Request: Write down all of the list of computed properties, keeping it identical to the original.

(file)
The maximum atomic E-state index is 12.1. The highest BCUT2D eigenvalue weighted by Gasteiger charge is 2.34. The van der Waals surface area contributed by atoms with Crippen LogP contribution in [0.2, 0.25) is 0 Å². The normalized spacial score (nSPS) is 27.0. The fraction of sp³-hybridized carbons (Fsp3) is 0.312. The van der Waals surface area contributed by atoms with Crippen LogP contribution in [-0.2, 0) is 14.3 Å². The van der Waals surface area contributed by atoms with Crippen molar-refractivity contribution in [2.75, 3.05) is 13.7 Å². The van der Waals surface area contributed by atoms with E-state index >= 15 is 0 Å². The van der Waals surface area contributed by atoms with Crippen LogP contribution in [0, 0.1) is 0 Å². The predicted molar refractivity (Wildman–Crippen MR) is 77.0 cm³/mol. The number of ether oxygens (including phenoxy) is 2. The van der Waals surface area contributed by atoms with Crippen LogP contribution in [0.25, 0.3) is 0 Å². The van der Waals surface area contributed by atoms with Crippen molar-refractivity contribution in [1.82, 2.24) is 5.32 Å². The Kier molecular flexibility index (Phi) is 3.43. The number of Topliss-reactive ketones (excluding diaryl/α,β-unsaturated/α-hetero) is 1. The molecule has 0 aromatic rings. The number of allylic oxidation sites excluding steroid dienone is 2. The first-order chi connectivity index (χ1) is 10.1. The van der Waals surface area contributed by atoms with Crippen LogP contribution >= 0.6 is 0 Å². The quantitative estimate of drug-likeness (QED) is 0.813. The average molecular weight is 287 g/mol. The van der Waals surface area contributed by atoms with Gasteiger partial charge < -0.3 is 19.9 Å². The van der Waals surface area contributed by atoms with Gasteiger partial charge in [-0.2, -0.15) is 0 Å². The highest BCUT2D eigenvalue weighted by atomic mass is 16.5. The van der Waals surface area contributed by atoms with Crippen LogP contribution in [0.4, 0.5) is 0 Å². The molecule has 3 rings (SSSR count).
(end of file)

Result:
The maximum atomic E-state index is 12.1. The highest BCUT2D eigenvalue weighted by Gasteiger charge is 2.34. The van der Waals surface area contributed by atoms with Crippen LogP contribution in [0.2, 0.25) is 0 Å². The normalized spacial score (nSPS) is 27.0. The fraction of sp³-hybridized carbons (Fsp3) is 0.312. The van der Waals surface area contributed by atoms with Crippen LogP contribution in [-0.2, 0) is 14.3 Å². The van der Waals surface area contributed by atoms with Crippen molar-refractivity contribution in [2.75, 3.05) is 13.7 Å². The van der Waals surface area contributed by atoms with E-state index >= 15 is 0 Å². The van der Waals surface area contributed by atoms with Crippen LogP contribution in [0, 0.1) is 0 Å². The predicted molar refractivity (Wildman–Crippen MR) is 77.0 cm³/mol. The number of ether oxygens (including phenoxy) is 2. The van der Waals surface area contributed by atoms with Crippen LogP contribution in [0.25, 0.3) is 0 Å². The van der Waals surface area contributed by atoms with Crippen molar-refractivity contribution in [1.82, 2.24) is 5.32 Å². The Kier molecular flexibility index (Phi) is 3.43. The number of Topliss-reactive ketones (excluding diaryl/α,β-unsaturated/α-hetero) is 1. The molecule has 0 aromatic rings. The number of allylic oxidation sites excluding steroid dienone is 2. The first-order chi connectivity index (χ1) is 10.1. The van der Waals surface area contributed by atoms with Crippen LogP contribution >= 0.6 is 0 Å². The quantitative estimate of drug-likeness (QED) is 0.813. The average molecular weight is 287 g/mol. The van der Waals surface area contributed by atoms with Gasteiger partial charge < -0.3 is 19.9 Å². The van der Waals surface area contributed by atoms with Gasteiger partial charge in [-0.2, -0.15) is 0 Å². The highest BCUT2D eigenvalue weighted by atomic mass is 16.5. The van der Waals surface area contributed by atoms with Crippen LogP contribution in [0.4, 0.5) is 0 Å². The molecule has 3 rings (SSSR count).